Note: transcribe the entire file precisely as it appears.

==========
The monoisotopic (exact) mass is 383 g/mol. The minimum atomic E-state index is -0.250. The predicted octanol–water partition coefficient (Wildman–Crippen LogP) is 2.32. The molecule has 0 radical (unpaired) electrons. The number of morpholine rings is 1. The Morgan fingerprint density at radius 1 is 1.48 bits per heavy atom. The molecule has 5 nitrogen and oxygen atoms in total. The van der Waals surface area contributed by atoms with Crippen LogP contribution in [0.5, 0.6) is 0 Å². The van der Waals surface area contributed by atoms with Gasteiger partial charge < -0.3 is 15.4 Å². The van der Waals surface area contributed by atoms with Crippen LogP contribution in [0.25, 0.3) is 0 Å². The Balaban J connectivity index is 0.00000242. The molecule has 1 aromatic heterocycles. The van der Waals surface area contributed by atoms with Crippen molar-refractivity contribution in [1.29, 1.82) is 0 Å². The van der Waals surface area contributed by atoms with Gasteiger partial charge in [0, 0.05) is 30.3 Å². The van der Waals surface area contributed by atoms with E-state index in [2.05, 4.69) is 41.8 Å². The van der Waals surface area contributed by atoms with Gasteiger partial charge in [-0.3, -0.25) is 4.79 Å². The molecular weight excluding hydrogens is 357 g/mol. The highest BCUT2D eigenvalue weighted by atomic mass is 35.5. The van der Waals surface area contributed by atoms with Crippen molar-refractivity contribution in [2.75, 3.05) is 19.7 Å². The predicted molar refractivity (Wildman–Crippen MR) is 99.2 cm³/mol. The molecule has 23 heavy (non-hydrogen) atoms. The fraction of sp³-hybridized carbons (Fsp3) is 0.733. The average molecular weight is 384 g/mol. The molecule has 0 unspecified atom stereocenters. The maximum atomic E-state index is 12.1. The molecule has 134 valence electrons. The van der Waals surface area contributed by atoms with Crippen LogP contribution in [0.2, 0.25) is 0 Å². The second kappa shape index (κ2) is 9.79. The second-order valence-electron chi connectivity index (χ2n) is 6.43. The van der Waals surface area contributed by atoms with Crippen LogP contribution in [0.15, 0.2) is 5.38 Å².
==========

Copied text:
The monoisotopic (exact) mass is 383 g/mol. The minimum atomic E-state index is -0.250. The predicted octanol–water partition coefficient (Wildman–Crippen LogP) is 2.32. The molecule has 0 radical (unpaired) electrons. The number of morpholine rings is 1. The Morgan fingerprint density at radius 1 is 1.48 bits per heavy atom. The molecule has 5 nitrogen and oxygen atoms in total. The van der Waals surface area contributed by atoms with Crippen LogP contribution in [0.5, 0.6) is 0 Å². The van der Waals surface area contributed by atoms with Gasteiger partial charge < -0.3 is 15.4 Å². The van der Waals surface area contributed by atoms with Crippen LogP contribution in [0.25, 0.3) is 0 Å². The Balaban J connectivity index is 0.00000242. The molecule has 1 aromatic heterocycles. The van der Waals surface area contributed by atoms with Crippen molar-refractivity contribution in [1.29, 1.82) is 0 Å². The van der Waals surface area contributed by atoms with Gasteiger partial charge in [0, 0.05) is 30.3 Å². The van der Waals surface area contributed by atoms with E-state index in [2.05, 4.69) is 41.8 Å². The van der Waals surface area contributed by atoms with Gasteiger partial charge in [-0.3, -0.25) is 4.79 Å². The molecular weight excluding hydrogens is 357 g/mol. The highest BCUT2D eigenvalue weighted by atomic mass is 35.5. The van der Waals surface area contributed by atoms with Crippen molar-refractivity contribution in [2.75, 3.05) is 19.7 Å². The predicted molar refractivity (Wildman–Crippen MR) is 99.2 cm³/mol. The molecule has 23 heavy (non-hydrogen) atoms. The fraction of sp³-hybridized carbons (Fsp3) is 0.733. The average molecular weight is 384 g/mol. The molecule has 0 unspecified atom stereocenters. The maximum atomic E-state index is 12.1. The molecule has 134 valence electrons. The van der Waals surface area contributed by atoms with Crippen LogP contribution in [0.2, 0.25) is 0 Å². The second kappa shape index (κ2) is 9.79. The second-order valence-electron chi connectivity index (χ2n) is 6.43. The van der Waals surface area contributed by atoms with Crippen LogP contribution in [0.15, 0.2) is 5.38 Å².